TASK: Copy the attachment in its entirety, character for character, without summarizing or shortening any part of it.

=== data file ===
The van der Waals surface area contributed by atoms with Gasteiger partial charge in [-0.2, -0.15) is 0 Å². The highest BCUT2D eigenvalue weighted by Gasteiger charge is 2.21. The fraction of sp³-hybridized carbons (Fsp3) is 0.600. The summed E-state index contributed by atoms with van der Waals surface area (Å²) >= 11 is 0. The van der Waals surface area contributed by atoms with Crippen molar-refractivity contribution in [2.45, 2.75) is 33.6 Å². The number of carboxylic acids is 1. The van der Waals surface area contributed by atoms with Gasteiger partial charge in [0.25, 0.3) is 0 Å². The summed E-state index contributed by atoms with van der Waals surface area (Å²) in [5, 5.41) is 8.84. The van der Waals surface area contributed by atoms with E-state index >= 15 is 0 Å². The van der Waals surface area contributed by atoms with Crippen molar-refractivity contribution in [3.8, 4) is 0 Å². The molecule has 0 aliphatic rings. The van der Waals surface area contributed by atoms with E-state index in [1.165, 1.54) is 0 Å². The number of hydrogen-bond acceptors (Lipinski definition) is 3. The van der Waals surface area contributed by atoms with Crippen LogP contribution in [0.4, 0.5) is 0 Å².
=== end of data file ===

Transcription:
The van der Waals surface area contributed by atoms with Gasteiger partial charge in [-0.2, -0.15) is 0 Å². The highest BCUT2D eigenvalue weighted by Gasteiger charge is 2.21. The fraction of sp³-hybridized carbons (Fsp3) is 0.600. The summed E-state index contributed by atoms with van der Waals surface area (Å²) >= 11 is 0. The van der Waals surface area contributed by atoms with Crippen molar-refractivity contribution in [2.45, 2.75) is 33.6 Å². The number of carboxylic acids is 1. The van der Waals surface area contributed by atoms with Gasteiger partial charge in [0.25, 0.3) is 0 Å². The summed E-state index contributed by atoms with van der Waals surface area (Å²) in [5, 5.41) is 8.84. The van der Waals surface area contributed by atoms with E-state index >= 15 is 0 Å². The van der Waals surface area contributed by atoms with Crippen molar-refractivity contribution in [3.8, 4) is 0 Å². The molecule has 0 aliphatic rings. The van der Waals surface area contributed by atoms with E-state index in [1.165, 1.54) is 0 Å². The number of hydrogen-bond acceptors (Lipinski definition) is 3. The van der Waals surface area contributed by atoms with Crippen LogP contribution in [0.4, 0.5) is 0 Å².